CNC Precision Machining Best Practices

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When thinking about best practices for CNC precision machining, it’s not just the process at the machine on the production floor that you should scrutinize. Producing the most optimal part in the least amount of time, at the lowest cost, while maintaining the highest levels of quality, means you need to consider the entire organization.

Starting with a full team of experienced professionals, United Scientific has implemented best practices throughout our company in the Twin Cities. Our methodology includes:

  • Creating prototypes
  • Designing for Manufacturability (DFM)
  • Maintaining an ISO 9001 certification and 99+% accuracy factor,
  • Customized inventory management
  • Fulfillment solutions

United Scientific will apply our full range of best practices to your next project. Contact us today and let us put our experience and expertise to work on your next CNC precision machining project.


CNC machining best practices start before any material ever hits the production floor. DFM is the first step in the optimally produced piece part.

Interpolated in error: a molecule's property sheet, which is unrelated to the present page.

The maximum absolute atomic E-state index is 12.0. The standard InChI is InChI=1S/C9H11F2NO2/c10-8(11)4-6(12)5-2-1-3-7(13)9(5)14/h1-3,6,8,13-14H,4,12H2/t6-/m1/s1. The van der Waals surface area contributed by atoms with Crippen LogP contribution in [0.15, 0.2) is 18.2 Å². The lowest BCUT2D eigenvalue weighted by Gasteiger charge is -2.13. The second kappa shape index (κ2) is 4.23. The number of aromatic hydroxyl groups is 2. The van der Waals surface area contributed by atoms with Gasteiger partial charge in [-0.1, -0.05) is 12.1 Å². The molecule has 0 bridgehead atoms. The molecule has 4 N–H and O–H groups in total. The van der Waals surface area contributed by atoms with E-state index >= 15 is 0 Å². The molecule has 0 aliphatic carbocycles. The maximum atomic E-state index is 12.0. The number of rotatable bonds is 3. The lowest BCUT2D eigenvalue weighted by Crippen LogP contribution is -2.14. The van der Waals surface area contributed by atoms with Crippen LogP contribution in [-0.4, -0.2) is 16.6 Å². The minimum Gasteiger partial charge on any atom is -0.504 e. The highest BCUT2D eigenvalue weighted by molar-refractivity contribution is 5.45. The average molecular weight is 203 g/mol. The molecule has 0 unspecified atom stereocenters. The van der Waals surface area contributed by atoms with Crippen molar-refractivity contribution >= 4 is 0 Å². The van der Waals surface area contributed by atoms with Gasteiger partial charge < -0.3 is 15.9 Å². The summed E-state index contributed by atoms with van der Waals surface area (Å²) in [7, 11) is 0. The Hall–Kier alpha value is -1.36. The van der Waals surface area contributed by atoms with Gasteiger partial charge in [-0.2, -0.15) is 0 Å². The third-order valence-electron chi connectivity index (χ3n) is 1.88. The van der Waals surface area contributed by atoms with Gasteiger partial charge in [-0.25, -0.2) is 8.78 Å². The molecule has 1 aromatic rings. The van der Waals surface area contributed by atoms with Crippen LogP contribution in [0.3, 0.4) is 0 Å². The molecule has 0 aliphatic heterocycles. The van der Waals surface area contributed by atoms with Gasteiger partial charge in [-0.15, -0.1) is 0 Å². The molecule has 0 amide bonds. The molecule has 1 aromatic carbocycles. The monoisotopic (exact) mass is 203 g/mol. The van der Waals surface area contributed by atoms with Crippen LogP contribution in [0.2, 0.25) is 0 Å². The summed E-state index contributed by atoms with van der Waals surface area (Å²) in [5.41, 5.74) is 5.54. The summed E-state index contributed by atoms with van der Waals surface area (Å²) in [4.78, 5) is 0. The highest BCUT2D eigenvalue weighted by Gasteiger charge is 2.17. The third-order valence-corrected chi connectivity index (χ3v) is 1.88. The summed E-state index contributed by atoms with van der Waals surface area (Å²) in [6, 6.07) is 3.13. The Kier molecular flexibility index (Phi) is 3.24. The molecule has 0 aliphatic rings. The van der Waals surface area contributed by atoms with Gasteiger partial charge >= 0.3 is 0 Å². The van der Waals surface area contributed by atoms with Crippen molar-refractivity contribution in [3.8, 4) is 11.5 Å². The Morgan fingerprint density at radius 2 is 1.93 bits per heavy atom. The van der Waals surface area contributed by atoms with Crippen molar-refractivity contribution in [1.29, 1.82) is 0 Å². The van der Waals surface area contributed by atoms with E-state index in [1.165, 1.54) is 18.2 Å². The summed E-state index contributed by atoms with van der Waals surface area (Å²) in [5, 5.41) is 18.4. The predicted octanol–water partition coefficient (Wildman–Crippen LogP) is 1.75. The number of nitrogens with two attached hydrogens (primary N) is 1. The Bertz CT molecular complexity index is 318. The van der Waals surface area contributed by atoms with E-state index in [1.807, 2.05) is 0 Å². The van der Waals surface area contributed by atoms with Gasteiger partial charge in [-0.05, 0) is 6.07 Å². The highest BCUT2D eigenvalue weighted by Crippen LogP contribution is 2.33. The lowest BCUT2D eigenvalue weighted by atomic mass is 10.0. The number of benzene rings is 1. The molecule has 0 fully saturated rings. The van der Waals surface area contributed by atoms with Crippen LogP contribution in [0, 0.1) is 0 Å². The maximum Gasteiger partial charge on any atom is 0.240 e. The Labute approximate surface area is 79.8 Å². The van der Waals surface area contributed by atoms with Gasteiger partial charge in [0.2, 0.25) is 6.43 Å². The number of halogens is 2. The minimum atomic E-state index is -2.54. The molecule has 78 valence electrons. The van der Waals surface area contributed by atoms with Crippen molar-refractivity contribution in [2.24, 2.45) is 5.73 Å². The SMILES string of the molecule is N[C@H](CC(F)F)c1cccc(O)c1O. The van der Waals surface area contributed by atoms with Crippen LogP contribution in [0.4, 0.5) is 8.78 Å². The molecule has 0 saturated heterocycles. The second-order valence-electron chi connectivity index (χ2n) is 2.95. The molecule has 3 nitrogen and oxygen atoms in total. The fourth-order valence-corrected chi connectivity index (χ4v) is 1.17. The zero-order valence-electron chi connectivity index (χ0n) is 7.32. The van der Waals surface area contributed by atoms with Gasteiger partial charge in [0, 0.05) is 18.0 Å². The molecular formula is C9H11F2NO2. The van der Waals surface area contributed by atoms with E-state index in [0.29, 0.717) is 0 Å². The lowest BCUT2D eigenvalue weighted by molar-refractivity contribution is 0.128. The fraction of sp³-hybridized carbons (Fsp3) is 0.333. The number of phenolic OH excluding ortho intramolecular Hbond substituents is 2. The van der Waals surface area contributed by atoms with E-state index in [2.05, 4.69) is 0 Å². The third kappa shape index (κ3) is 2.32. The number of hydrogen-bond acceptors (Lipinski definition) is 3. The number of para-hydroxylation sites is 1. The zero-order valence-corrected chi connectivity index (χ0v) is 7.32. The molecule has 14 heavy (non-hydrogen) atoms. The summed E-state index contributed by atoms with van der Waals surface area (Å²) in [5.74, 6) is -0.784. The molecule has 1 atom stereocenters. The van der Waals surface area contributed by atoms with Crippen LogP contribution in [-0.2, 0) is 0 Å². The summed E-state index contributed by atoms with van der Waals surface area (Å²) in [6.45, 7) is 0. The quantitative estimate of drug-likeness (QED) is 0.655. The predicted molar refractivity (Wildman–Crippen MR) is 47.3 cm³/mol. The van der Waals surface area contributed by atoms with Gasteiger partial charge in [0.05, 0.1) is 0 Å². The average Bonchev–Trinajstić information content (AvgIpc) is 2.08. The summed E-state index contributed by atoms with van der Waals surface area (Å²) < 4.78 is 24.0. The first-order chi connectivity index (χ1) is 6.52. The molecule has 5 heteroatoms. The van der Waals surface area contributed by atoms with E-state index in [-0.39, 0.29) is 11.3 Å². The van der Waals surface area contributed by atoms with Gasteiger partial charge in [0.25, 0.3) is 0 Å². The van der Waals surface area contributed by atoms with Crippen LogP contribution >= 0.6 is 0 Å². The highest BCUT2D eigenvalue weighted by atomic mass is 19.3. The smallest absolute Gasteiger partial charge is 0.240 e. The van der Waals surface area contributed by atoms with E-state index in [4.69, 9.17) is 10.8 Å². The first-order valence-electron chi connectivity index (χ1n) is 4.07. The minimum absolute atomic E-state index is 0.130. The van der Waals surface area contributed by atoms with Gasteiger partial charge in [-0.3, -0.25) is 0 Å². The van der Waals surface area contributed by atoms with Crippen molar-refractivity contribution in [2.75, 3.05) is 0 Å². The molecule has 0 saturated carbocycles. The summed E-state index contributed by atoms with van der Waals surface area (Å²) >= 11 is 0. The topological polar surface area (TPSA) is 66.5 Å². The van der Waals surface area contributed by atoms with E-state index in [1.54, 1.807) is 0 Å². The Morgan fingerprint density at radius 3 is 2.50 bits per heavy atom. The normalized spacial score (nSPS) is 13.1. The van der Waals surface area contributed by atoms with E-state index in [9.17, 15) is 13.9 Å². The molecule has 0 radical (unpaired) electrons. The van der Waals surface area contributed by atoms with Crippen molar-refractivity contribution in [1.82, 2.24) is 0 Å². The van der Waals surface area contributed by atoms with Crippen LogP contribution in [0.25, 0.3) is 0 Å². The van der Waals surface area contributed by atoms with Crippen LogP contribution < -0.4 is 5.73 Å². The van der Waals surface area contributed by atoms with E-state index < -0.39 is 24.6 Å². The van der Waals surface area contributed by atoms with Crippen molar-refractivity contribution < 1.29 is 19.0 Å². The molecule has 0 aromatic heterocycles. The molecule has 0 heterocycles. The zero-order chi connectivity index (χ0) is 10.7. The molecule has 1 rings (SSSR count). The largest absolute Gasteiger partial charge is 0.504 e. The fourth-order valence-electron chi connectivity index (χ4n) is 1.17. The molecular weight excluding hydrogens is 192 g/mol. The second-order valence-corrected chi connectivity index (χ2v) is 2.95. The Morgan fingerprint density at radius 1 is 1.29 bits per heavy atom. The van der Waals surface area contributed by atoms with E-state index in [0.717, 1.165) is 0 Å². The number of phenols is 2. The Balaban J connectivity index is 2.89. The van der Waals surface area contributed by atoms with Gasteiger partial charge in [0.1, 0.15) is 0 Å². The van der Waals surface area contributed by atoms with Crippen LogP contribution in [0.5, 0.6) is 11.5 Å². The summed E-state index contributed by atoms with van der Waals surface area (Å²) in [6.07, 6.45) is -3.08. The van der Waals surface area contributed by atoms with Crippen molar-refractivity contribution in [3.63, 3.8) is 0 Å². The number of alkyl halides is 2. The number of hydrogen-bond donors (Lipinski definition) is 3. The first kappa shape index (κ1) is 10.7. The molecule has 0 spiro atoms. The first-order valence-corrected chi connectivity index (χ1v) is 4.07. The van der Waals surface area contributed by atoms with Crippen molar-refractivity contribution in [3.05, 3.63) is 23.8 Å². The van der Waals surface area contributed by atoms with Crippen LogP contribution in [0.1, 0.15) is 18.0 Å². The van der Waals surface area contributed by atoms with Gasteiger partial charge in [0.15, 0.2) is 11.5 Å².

DFM for machined parts starts with standardization:

  • reviewing the design for any simplifications,
  • replacing with standard parts wherever possible, and
  • reducing the number of individual components.

Material selection is next, determining the most cost-efficient material that will:

  • meet strength requirements,
  • handle the environmental conditions of the final part, and
  • meet functional needs such as being weldable, corrosive resistant, or heat treatable.

Also, whenever possible, choose material blanks in standard sizes rounding to the nearest 1/8 inch as smaller tolerances on starting blanks may require unique mill runs.

You should also consider the final part tolerances. The tighter the tolerances, the more time consuming and costly the machining process. Therefore, reviewing tolerances to allow for the maximum amount of variability while still maintaining a final working design will ensure the best value in your project.

Shop Floor

Now that you have optimized your design, it’s time to move the best practices to the shop floor. The main goals here are to:

  • minimize WIP,
  • minimize the number of touches to optimize the processes, and